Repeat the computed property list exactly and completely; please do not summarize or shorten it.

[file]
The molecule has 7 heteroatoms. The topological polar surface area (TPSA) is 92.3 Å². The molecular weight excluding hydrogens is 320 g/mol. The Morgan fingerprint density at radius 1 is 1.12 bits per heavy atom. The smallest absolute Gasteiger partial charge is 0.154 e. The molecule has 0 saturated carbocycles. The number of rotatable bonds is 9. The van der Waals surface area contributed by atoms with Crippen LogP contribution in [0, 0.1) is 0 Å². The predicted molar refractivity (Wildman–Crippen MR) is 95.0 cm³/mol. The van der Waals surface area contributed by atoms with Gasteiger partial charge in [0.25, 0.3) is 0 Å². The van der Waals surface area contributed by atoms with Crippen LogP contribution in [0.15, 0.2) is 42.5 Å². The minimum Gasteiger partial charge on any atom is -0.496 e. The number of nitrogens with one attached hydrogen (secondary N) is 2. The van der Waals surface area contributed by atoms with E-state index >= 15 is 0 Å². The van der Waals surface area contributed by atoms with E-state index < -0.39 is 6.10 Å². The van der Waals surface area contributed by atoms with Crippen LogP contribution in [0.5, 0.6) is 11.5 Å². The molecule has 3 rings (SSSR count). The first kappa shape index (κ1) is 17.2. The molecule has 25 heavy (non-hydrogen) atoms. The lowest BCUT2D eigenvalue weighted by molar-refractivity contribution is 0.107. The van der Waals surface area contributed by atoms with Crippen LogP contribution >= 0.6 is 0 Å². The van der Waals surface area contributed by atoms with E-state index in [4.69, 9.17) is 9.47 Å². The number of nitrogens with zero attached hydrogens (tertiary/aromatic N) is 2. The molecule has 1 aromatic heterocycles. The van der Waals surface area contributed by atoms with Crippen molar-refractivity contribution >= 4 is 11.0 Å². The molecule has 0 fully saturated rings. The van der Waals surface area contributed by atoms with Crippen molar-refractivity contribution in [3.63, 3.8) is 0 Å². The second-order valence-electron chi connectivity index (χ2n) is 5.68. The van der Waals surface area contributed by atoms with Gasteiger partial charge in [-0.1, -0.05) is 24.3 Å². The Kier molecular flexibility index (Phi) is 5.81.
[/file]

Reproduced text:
The molecule has 7 heteroatoms. The topological polar surface area (TPSA) is 92.3 Å². The molecular weight excluding hydrogens is 320 g/mol. The Morgan fingerprint density at radius 1 is 1.12 bits per heavy atom. The smallest absolute Gasteiger partial charge is 0.154 e. The molecule has 0 saturated carbocycles. The number of rotatable bonds is 9. The van der Waals surface area contributed by atoms with Crippen LogP contribution in [0, 0.1) is 0 Å². The predicted molar refractivity (Wildman–Crippen MR) is 95.0 cm³/mol. The van der Waals surface area contributed by atoms with Gasteiger partial charge in [0.25, 0.3) is 0 Å². The van der Waals surface area contributed by atoms with Crippen LogP contribution in [0.15, 0.2) is 42.5 Å². The minimum Gasteiger partial charge on any atom is -0.496 e. The number of nitrogens with one attached hydrogen (secondary N) is 2. The van der Waals surface area contributed by atoms with E-state index >= 15 is 0 Å². The van der Waals surface area contributed by atoms with E-state index < -0.39 is 6.10 Å². The van der Waals surface area contributed by atoms with Crippen LogP contribution in [0.5, 0.6) is 11.5 Å². The molecule has 3 rings (SSSR count). The first kappa shape index (κ1) is 17.2. The molecule has 25 heavy (non-hydrogen) atoms. The lowest BCUT2D eigenvalue weighted by molar-refractivity contribution is 0.107. The van der Waals surface area contributed by atoms with Crippen LogP contribution >= 0.6 is 0 Å². The van der Waals surface area contributed by atoms with E-state index in [4.69, 9.17) is 9.47 Å². The number of nitrogens with zero attached hydrogens (tertiary/aromatic N) is 2. The molecule has 1 aromatic heterocycles. The van der Waals surface area contributed by atoms with Crippen molar-refractivity contribution >= 4 is 11.0 Å². The molecule has 0 fully saturated rings. The van der Waals surface area contributed by atoms with Crippen molar-refractivity contribution in [3.63, 3.8) is 0 Å². The second-order valence-electron chi connectivity index (χ2n) is 5.68. The van der Waals surface area contributed by atoms with Gasteiger partial charge in [-0.1, -0.05) is 24.3 Å². The Kier molecular flexibility index (Phi) is 5.81.